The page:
2023 GRC Phase 2: balancing account for additional energization costsFinal decision on Phase 1 issued November 2023. PD on Phase 2 expected by the end of the second quarter of 2024.
2023 Cost of Capital
Increase ROE to 11% and cost of debt to 4.31%
Final decision issued December 2022, adopting a 10% ROE. PD that would deny the intervenor petition for modification issued March 2024.
Cost of Capital Adjustment Mechanism
Increase ROE to 10.7% and cost of debt to 4.66%
Approved December 2023.
TO18, TO19, and TO20
See Note 11 of the Notes to the Condensed Consolidated Financial Statements in Item 1
Settlement in principle reached February 2024.
TO21
Revenue requirement of $2.83 billion for 2024
Accepted except as to CAISO adder December 2023. Request for rehearing filed January 2024.

2023 General Rate Case

Phase 1

On November 17, 2023, the CPUC issued a final decision on Phase 1, Tracks 1 and 2. For more information, see “Regulatory Matters” in the 2023 Form 10-K.

Phase 2

On September 15, 2023, the Utility served opening testimony proposing to establish a balancing account to record and recover energization costs incremental to the forecasts of the Utility’s Phase 1 2023 GRC. Energization activities include new business connections and capacity-related work to allow for the connections and reduce energization timelines. The Utility proposed to record to the balancing account actual capital expenditures for these programs, with recorded costs for a given year to be recovered through the following year’s rates and subject to reasonableness review in the 2027 GRC application. Costs recorded to the account would be subject to an annual cap, which is designed to effectuate an electric distribution average rate impact of no more than 2.5%, calculated based on the Utility’s adopted GRC electric distribution revenue requirement for the applicable year beginning in 2024. Based on the final decision on Phase 1, the cap would equate to approximately $183 million of revenue requirement and incremental capital expenditures of approximately $1.26 billion. A PD on the balancing account proposal is expected in the second quarter of 2024.

Cost of Capital Proceedings

2023 Cost of Capital Application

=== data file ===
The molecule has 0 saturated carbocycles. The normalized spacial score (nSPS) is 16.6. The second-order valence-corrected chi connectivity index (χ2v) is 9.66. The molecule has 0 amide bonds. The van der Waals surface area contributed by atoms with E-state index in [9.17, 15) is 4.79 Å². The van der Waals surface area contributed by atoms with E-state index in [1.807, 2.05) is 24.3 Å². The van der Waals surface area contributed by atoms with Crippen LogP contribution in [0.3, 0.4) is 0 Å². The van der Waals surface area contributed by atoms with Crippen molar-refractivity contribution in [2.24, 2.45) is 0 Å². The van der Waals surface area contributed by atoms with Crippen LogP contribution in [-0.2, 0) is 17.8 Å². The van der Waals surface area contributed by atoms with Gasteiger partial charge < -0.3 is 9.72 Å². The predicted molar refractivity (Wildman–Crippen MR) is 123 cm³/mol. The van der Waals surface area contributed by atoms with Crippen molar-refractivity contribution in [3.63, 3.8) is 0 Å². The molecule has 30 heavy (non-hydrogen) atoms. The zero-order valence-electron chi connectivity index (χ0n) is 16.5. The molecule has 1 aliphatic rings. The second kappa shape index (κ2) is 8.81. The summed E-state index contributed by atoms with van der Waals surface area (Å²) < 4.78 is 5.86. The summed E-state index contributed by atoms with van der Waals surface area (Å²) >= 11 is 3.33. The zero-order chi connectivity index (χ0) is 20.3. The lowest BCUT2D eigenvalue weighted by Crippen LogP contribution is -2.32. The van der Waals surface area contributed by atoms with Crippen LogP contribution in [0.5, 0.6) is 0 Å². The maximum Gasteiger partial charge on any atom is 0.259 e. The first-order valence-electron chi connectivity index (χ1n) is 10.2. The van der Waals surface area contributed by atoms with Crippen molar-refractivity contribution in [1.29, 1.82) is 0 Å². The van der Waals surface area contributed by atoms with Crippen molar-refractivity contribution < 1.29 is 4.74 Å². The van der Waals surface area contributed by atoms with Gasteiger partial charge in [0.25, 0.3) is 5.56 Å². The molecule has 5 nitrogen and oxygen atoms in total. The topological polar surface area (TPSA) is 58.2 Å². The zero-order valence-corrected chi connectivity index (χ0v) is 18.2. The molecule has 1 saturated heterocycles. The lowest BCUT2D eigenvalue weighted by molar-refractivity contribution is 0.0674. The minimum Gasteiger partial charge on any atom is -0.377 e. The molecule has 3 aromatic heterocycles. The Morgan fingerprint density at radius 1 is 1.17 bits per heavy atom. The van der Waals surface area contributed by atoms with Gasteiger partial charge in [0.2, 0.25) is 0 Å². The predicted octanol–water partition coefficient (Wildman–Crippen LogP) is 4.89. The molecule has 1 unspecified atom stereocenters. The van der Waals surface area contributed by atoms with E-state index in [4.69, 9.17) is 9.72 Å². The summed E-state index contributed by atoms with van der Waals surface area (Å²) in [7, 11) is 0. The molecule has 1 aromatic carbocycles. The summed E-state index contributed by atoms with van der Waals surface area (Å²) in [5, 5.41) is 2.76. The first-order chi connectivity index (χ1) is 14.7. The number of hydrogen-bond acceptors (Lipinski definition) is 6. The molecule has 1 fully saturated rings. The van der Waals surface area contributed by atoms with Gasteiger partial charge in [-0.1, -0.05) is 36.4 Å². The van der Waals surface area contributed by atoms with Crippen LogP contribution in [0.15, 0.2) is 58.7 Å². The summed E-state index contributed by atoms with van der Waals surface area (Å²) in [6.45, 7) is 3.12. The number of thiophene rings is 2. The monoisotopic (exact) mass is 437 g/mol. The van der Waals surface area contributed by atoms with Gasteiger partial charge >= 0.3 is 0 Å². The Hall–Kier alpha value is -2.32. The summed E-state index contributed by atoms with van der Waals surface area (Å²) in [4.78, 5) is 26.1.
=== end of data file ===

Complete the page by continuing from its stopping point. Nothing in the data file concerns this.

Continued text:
On December 19, 2022, the CPUC issued a final decision adopting a new cost of capital including ratemaking capital structure (i.e., the relative weightings of common equity, preferred equity, and debt for ratemaking), ROE, cost of preferred stock, and cost of debt for the Utility’s electric generation, electric distribution, natural gas distribution, and natural gas transmission and storage rate base beginning on January 1, 2023. On January 10, 2023, the CPUC issued a decision correcting certain typographical errors in the final decision. On December 14, 2023, certain intervenors filed a petition for modification requesting that the 2023 Cost of Capital decision be modified to, among other things, suspend application of the cost of capital adjustment mechanism pending further CPUC decision. On March 20, 2024, the assigned ALJ issued a PD that would deny the petition for modification.

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The 2023 cost of capital application also requested that the CPUC approve an upward adjustment above the three-month commercial paper rate for interest on the Utility’s balancing and memorandum accounts to reflect the Utility’s actual cost of short-term debt. The Utility requested that the adjustment be set on an annual basis effective January 1 of each year based on the average difference between the three-month commercial paper rate and the Utility’s actual cost of short-term debt over the preceding twelve-month period from November through October. The decision deferred consideration of the proposal to a second phase of the proceeding. The assigned ALJ has set a schedule that would fully resolve the proceeding by October 31, 2024.

Cost of Capital Adjustment Mechanism

On October 13, 2023, the Utility filed an advice letter indicating that the cost of capital adjustment mechanism had been triggered and requesting to increase the Utility’s ROE from 10.0% to 10.7% and its cost of long-term debt from 4.31% to 4.66%.

The Utility’s annual cost of capital adjustment mechanism provides that in any year during the applicable cost of capital period in which the difference between (i) the average Moody’s Baa utility bond rates (as measured in the 12-month period from October of the prior year through September of the year in which the mechanism could trigger (the “Index”)) and (ii) 4.37% (based on the 2023 Cost of Capital decision) exceeds 100 basis points, the Utility’s ROE will be adjusted by one-half of such difference, and the cost of debt will be trued up to the most recent recorded cost of debt. The Utility is to initiate this adjustment mechanism by filing an advice letter on or before October 15 of the year in which the mechanism is triggered, to become effective on January 1 of the next year. For the period from October 1, 2022 to September 30, 2023, the Index averaged 141 basis points above the Utility’s cost of capital benchmark rate of 4.37%, triggering the adjustment mechanism for the rest of the Cost of Capital period.